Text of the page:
• As Table II shows, although women’s overall participation in science, as evidenced by academic degrees received, has increased at all levels since the mid 1960’s, attrition of women at higher degree levels is a cause of concern. As of 2000, women now receive 50.4% of science and engineering degrees at the bachelor’s level, but only 43.3% at the master’s level, and 36.2% at the doctorate level. In addition, the percentage of bachelor’s degrees awarded to women in mathematical and computer sciences has actually declined.

  • Also troubling is the scarcity of women faculty in science and engineering fields. A 2003 study by Dr. Donna J. Nelson of the University of Oklahoma found that in the top 50 university departments of science and engineering disciplines as ranked by research funding, there were few female faculty to act as role models and mentors for female students. In the 14 scientific disciplines studied, the percent of female faculty ranged from 6.5% in electrical engineering, to 35.8% in sociology. In 2002, only 8.3% of mathematics faculty were female. In the top 50 computer science departments, there are no Black, Hispanic or Native American tenured or tenure track women faculty.

  • Statistics also show that women still earn consistently less than men, both in technology fields (in academia, business, and industry) and in the workforce in general. Women earn less at every stage of the scientific career ladder, and the disparity increases at the highest level of experience.

What needs to be done?

  • Programs and policies to encourage women and girls are needed at all entry points on the mathematics and science pipeline - from early education and high school to post-secondary education, and the workplace as well.

  • The findings from prior research and experimental programs about what sparks women’s involvement in high technology fields need to be implemented in a systematic manner.

  • The following reports on the individual roundtables highlight particular areas of concern, as well as identifying solutions, best practices, and model programs.

Table I: Selected Non-Traditional
Technical Occupations for Women, 2002
% Female
Nuclear technicians
Computer programmers
Computer software engineers
Network and computer systems administrators
Architects, except naval
Surveyors and cartographers
Engineering technicians, except drafters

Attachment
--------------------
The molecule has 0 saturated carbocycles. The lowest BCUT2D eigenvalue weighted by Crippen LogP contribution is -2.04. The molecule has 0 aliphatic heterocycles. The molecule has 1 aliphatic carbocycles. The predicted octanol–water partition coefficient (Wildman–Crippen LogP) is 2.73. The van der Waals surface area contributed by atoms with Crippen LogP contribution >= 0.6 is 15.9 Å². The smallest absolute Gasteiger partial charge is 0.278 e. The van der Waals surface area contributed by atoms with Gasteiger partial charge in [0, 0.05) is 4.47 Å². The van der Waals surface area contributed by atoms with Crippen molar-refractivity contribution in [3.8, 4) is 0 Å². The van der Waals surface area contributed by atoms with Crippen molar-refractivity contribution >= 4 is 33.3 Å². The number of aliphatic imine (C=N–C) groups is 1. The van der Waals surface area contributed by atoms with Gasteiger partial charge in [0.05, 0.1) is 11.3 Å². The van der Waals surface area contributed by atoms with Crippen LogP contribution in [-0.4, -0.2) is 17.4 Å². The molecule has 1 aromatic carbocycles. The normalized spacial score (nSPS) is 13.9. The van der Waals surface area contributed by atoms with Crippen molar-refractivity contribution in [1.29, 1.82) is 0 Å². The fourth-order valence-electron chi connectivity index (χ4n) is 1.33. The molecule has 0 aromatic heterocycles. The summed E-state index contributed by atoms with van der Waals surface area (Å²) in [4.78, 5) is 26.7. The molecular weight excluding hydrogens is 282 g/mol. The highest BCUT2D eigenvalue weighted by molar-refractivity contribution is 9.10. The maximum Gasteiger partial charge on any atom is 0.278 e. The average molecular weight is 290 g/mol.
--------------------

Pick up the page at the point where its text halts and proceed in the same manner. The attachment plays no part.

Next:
Television, video, and motion picture camera operators and editors
Surveying and mapping technicians
Cost estimators
Industrial production managers
Broadcast and sound engineering technicians and radio operators
Astronomers and physicists
Conservation scientists and foresters
Atmospheric and space scientists
Construction managers
Engineering managers
Computer control programmers and operators
Aircraft pilots and flight engineers
Operating engineers and other construction equipment operators

Note: Non-traditional occupations are those in which women comprise 25 percent or less of total employed.
Source: U.S. Department of Labor Bureau of Labor Statistics. Annual Averages 2002, Current Population Survey.

Table II:
Women’s Share of Science and Engineering Degrees
Awarded in 2000
Graph: Women’s Share of Science and Engineering Degrees Awarded in 2000

Source: Science and Engineering Degrees, 1966-2000. National Science Foundation, July 2002.

The Women and Technology Roundtables


Utica, New York, March 20, 2003
The Utica roundtable marked the first of the series focusing on “Women, Science and Technology in the 21st Century.” Over forty participants from more than twenty different organizations representing business, government, educators, students and the not-for-profit community met in an open forum, moderated by Assemblywoman RoAnn Destito. An informal consensus was reached that the best single approach to increasing the participation of women in science and technology fields is to introduce women to science and math during pre-adolescence in a sustained manner.

The roundtable participants expounded on the consensus and suggested the following:

  • Emphasize role models and establish mentoring programs.

  • Eliminate stereotypes surrounding science and math classes.

  • Make science and technology projects gender neutral.

  • Make science and math interesting, fun and socially acceptable to girls.

  • Increase career planning for students.

  • Implement after-school clubs for girls interested in technology.

  • Sponsor summer camps for technology projects.

  • Begin career clubs in the middle school.

  • Offer high school credit in middle schools.

  • Collaborate with local colleges.

  • Shape attitudes; increase media attention on women in science and math fields.